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Chapter 13

Intro to US Gov & Pol [COMPLETE NOTES] Chapter 13 -- I 4.0ed this course

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Political Science
PS 101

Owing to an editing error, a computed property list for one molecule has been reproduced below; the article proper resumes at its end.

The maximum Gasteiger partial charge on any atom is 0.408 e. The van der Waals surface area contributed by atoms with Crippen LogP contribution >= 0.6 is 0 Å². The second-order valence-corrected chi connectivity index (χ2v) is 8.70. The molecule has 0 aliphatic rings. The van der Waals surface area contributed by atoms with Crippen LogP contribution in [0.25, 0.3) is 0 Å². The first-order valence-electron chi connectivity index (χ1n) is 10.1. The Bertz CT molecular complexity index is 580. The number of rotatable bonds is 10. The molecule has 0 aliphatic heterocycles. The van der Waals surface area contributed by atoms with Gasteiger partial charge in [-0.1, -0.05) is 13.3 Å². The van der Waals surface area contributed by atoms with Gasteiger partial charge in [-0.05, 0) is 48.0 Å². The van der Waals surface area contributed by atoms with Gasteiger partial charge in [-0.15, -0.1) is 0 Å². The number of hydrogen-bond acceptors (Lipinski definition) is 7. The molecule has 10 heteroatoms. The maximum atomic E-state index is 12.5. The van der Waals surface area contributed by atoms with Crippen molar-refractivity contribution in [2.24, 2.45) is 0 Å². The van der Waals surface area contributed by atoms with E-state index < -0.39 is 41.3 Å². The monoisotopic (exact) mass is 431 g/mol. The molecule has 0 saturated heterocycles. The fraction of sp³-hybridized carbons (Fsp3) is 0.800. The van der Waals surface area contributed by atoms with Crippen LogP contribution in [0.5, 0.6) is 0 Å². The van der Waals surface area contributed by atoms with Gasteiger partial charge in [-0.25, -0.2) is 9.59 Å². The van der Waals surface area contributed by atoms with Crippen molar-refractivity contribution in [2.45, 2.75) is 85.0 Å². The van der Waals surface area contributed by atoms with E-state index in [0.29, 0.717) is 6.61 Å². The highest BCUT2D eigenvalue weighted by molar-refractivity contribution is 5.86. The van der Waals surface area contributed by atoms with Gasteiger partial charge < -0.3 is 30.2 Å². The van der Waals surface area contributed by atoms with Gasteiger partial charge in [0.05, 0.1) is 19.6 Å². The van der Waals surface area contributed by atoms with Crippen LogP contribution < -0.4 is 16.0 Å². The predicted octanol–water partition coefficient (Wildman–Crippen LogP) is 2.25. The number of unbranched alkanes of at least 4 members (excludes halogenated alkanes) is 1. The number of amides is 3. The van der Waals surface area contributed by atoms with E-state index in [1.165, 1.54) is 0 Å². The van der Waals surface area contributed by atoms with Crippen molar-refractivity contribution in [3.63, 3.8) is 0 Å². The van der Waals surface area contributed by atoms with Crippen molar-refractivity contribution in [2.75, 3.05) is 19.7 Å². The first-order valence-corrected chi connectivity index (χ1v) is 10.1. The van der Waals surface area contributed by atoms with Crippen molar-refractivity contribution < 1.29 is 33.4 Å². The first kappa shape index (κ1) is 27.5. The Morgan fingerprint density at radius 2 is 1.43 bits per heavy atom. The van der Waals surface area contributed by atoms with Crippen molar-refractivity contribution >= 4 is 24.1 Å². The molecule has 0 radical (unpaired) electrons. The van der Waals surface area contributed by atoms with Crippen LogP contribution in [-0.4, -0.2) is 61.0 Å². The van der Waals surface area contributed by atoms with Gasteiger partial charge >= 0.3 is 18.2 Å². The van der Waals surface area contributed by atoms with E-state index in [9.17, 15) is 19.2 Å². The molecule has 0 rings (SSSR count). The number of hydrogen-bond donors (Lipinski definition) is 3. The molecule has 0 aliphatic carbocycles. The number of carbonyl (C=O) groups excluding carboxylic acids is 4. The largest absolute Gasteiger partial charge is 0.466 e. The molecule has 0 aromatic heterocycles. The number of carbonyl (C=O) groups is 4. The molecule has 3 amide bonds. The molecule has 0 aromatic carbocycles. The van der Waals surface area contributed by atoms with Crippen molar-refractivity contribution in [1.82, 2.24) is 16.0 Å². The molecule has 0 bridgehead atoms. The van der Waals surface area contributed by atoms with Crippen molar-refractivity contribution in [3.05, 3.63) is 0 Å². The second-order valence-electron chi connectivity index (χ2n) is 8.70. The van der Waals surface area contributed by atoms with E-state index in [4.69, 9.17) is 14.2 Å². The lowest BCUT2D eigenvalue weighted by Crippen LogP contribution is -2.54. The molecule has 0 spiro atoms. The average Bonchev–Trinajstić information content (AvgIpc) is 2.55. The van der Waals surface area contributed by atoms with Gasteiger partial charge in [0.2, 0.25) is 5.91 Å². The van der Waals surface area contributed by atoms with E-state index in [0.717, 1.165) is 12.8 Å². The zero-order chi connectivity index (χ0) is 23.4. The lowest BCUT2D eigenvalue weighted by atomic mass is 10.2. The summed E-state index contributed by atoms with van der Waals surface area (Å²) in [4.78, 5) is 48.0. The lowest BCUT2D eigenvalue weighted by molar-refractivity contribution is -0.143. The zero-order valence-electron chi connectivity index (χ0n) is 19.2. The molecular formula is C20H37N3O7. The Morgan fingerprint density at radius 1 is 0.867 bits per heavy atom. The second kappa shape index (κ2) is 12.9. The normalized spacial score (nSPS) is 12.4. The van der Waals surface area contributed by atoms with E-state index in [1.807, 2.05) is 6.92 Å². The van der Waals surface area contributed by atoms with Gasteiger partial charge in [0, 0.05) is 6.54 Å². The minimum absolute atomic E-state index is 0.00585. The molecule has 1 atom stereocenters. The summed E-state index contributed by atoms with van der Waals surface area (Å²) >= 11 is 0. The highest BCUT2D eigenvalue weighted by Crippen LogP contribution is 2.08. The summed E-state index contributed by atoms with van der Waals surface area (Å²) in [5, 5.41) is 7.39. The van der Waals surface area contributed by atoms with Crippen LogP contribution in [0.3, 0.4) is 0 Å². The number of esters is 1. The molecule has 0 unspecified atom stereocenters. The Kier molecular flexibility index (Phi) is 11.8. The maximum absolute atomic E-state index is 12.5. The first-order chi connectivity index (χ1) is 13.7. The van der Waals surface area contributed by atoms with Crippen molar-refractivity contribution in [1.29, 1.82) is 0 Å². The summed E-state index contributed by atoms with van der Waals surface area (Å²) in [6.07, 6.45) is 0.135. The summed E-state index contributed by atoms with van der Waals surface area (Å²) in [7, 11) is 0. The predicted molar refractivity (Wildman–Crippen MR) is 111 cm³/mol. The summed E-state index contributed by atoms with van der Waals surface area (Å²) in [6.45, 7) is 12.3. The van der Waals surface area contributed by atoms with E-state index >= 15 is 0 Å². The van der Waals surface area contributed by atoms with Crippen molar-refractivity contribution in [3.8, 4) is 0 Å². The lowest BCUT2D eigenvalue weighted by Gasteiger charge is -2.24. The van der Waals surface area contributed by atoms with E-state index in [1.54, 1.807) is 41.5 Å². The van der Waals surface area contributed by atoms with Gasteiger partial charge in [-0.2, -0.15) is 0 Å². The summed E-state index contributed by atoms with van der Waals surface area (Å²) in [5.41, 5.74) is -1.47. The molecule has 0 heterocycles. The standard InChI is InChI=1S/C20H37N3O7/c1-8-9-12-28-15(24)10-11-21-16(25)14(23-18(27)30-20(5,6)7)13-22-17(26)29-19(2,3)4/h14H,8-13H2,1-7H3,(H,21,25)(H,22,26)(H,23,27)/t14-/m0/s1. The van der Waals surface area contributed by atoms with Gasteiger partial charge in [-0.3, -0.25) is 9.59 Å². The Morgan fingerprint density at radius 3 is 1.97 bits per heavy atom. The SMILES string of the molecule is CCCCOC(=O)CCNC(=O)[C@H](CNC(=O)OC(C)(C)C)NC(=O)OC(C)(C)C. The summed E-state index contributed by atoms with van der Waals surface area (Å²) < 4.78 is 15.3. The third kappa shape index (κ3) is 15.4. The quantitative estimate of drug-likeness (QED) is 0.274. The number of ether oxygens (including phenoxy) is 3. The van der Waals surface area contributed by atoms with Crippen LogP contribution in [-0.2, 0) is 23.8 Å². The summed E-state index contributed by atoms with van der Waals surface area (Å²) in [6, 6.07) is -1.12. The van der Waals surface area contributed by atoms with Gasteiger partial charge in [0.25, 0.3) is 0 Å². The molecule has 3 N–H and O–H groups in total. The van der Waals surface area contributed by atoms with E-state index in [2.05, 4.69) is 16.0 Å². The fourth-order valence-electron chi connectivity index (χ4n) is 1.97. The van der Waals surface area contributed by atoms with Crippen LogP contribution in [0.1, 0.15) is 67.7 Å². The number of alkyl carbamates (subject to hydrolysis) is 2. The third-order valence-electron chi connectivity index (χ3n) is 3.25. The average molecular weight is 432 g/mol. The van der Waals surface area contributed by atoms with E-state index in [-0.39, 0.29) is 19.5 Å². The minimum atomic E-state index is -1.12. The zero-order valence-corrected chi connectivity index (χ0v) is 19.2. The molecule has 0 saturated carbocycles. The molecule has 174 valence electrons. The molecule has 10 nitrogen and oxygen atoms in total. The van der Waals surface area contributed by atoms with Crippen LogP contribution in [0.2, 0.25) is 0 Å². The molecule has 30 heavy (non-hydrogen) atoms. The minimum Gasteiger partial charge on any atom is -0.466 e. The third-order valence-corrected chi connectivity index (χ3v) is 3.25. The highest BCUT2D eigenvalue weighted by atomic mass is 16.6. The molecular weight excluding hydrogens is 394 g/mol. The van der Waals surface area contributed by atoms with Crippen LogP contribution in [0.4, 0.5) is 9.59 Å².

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PS 101 Chapter 13 Notes-The Courts I. Textbook o JudiciaryAct of 1789: The law in which Congress laid out the organization of the federal judiciary. The law refined and classified federal court jurisdiction and set the original number of justices at 6. It also created the Office of the Attorney General and established the lower federal courts. o District courts: Lower-level trail courts of the federal judicial system that handles most U.S federal cases. o Appellate jurisdiction: The authority of a court to hear appeals from lower courts and change or uphold the decision. o Judicial review: The Supreme Court’s power to strike down a law or executive branch action that it finds unconstitutional. o Writs of mandamus: Order issued by a higher court to a lower court, government official, or government agency to perform acts required by law. o Constitutional Interpretation: The process of determining whether a piece of legislation of governmental action is supported by the Constitution. o Statutory Interpretation: The various methods and tests used by the courts for determining and meaning of a law and applying it to specific situations. Congress may overturn the courts’interpretation by writing a new law; thus it also engages in statutory interpretation. o Plaintiff: The person or party who brings a case to court o Defendant: The person or party against whom a case is brought o Verdict: The final decision in a court case o Plea Bargain:An agreement between a plaintiff and defendant to settle a case before it goes to trial or the verdict is decided. In a civil case this usually involves an admission of guilt in return for a reduced charge or sentence. o Standard of proof: The amount of evidence needed to determine the outcome of a case. The standard is higher in a criminal case than in a civil one. o Burden of proof: The responsibility of having to prove guilt; it rests with the plaintiff in criminal cases but could be with either party in a civil trial. o Class action lawsuit:Acase brought by a group of individuals on behalf of themselves and others in the general public who are in similar circumstances. o Adversarial System:Atwo-sided court structure in which lawyers on both sides of a case attempt to prove their argument over their opponent’s version of the case o Common Law: Law based on the precedent of previous court rulings rather than on legislation. It is used in all federal courts and forty nine of the fifty state courts. o Precedent:Alegal norm established in court cases that is in then applied to future cases dealing with the same legal questions o Standing: Legitimate justification for bringing a civil case to court o Senatorial Courtesy: Anorm in the nomination of district court judges in which the president consults with his party’s senators from the relevant state in choosing the nominee. o Docket: The official schedule of cases in a court of law o Original Jurisdiction: The authority of a court to handle a case first, as in the Supreme Court’s authority to initially hear disputes between two states. However, original jurisdiction for the Supreme Court is not exclusive; it may assign such a case to a lower court. o Cases appeal: Cases brought before the Supreme Court because Congress has determined that they require the Court’s attention. o Writ of Certification:An uncommon way in which a case is brought before the Supreme Court, whereby an appeals court asks the Court for instructions on a point of law never before decided. o Writ of Certiorari: The most common way for a case to reach the Supreme Court, in which at least four of the nine judges agree to hears a case that has reached them via an appeal from the losing party in a lower court’s ruling. o Collusion:Agreement between the litigants on the desired outcome of a case, causing a federal court to decline to hear the case. More generally, collusion can refer to any kind of conspiracy or complicity. o Mootness: The irrelevance of a case by the time it is received by a federal court, causing the court to decline to hear the case. o Ripeness:Acriterion that federal courts use to decide whether a case is ready to be heard. Acase’s ripeness is based on whether its central issue or controversy has actually taken place. o Cert pool:Asystem initiated in the Supreme Court in the 1970s in which law clerks screen cases that come to the Supreme Court and recommended to the justices which cases should be heard. o Solicitor General:Apresidential appointee in the Department of Justice who conducts all litigation on behalf of the federal government before the Supreme Court and supervises litigation in the federal appellate courts. o Briefs: Written documents prepared by both parties in a case, and sometimes by outside groups, presenting their arguments in court. o Amicus Curaie: Latin for “friend of the court,” referring to an interested group or person who shapes relevant information about a case to help the Court reach a decision o OralArguments: Spoken presentations made in person by the lawyers of each party to a judge or appellate court outlining the legal reasons why their side prevail. o Strict Construction:Away of interpreting the Constitution based on its language alone o Original Intent: The theory that justices should surmise the intention of the Founders when the language of the Constitution is unclear. o Living Constitution:Away of interpreting the Constitution that takes into account evolving national attitudes and circumstances rather than the text alone. o AttitudialistApproach:Away of understanding decisions of the Supreme Court based on the political ideologies of the justices. o Judicial Restraint: The idea that the Supreme Court should defer to the democratically elected executive and legislative branches of government rather than contradicting existing laws. o Judicial activism: The idea that the Supreme Court should assert its interpretation of the law even if it overrules the elected executive and legislative branches of government. o II. Lecture-The Judicial System A. Constitutional Foundations 1. Constitution established “one Supreme Court,” but left it up to Congress to decide how the judiciary would be structured 2. JudiciaryAct of 1789 set up a system of federal courts that were independent of state courts, but coexisted with them 3. Supreme Court did not have a lot of power B. What Changed? 1. Power of judicial review led to an increase in the power of the Supreme Court th 2. Established under the 4 Chief Justice (John Marshall) by decision in Marbury vs. Madison C. Marbury v. Madison 1. In the closing days of his presidency, JohnAdams makes a bunch of appointments 2. Thomas Jefferson comes to office and feels no compunction to honor these 3. Marbury and others fight back--invoke a law that says that the SC can issue orders against gov't officials 4. Marshall says this law conflicted withArticle III of the Constitution, so the original law could not stand D. Effects of the Decision? 1. Supreme Court became an institution on par with Congress and the President 2. Established that judiciary would serve as an important check on other branches a. Compatibility with democratic principles? 3. Gave Supreme Court final word on the Constitution E. US Court System 1. State courts a. Every state has its own court system and each is structured differently b. State and federal courts coexist and we all fall under the jurisdiction of both c. Nearly all legal disputes are handled at the state level 2. Federal courts a. Highest level— The Supreme Court b. Middle level—U.S Courts ofAppeals c. Lowest level—U.S District Courts F. Structure of U.S. Courts 1. Types of Cases/Offenses a. Criminal 1. Aviolation of public order or a wrong committed against the whole community 2. Punishable by imprisonment, fines, service, and death b. Civil 1. Disputed claims to something of value or wrongs committed by one person against another, but which do not harm the community as a whole 2. Divorce, contracts, slander, accidents, etc. 3. Punishable by paying for damages G. Civil Cases 1. Plaintiff makes a complaint 2. Both sides hire attorneys who make their arguments 3. The court decides 4. Standard of proof “preponderance of evidence” H. Criminal Cases 1. Police report investigation to prosecutor 2. Prosecutor goes before grand jury to present evidence and convince that enough exists to make an indictment 3. Government(represented by prosecutor) is the plaintiff, accused is the